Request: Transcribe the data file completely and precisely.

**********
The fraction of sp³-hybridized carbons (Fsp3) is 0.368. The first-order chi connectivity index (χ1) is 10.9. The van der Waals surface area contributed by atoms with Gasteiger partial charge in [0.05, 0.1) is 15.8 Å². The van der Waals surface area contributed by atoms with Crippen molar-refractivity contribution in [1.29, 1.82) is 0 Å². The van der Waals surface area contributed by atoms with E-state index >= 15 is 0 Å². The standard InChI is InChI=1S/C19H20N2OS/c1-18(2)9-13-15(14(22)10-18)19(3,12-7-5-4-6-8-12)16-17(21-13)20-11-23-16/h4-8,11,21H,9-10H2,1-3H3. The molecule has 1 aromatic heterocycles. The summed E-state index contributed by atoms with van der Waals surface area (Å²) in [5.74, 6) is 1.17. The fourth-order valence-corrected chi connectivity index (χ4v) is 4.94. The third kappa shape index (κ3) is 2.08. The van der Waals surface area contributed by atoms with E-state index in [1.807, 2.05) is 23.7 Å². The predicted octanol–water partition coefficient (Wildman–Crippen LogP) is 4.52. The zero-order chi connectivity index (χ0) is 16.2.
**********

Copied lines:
The fraction of sp³-hybridized carbons (Fsp3) is 0.368. The first-order chi connectivity index (χ1) is 10.9. The van der Waals surface area contributed by atoms with Gasteiger partial charge in [0.05, 0.1) is 15.8 Å². The van der Waals surface area contributed by atoms with Crippen molar-refractivity contribution in [1.29, 1.82) is 0 Å². The van der Waals surface area contributed by atoms with E-state index >= 15 is 0 Å². The standard InChI is InChI=1S/C19H20N2OS/c1-18(2)9-13-15(14(22)10-18)19(3,12-7-5-4-6-8-12)16-17(21-13)20-11-23-16/h4-8,11,21H,9-10H2,1-3H3. The molecule has 1 aromatic heterocycles. The summed E-state index contributed by atoms with van der Waals surface area (Å²) in [5.74, 6) is 1.17. The fourth-order valence-corrected chi connectivity index (χ4v) is 4.94. The third kappa shape index (κ3) is 2.08. The van der Waals surface area contributed by atoms with E-state index in [1.807, 2.05) is 23.7 Å². The predicted octanol–water partition coefficient (Wildman–Crippen LogP) is 4.52. The zero-order chi connectivity index (χ0) is 16.2.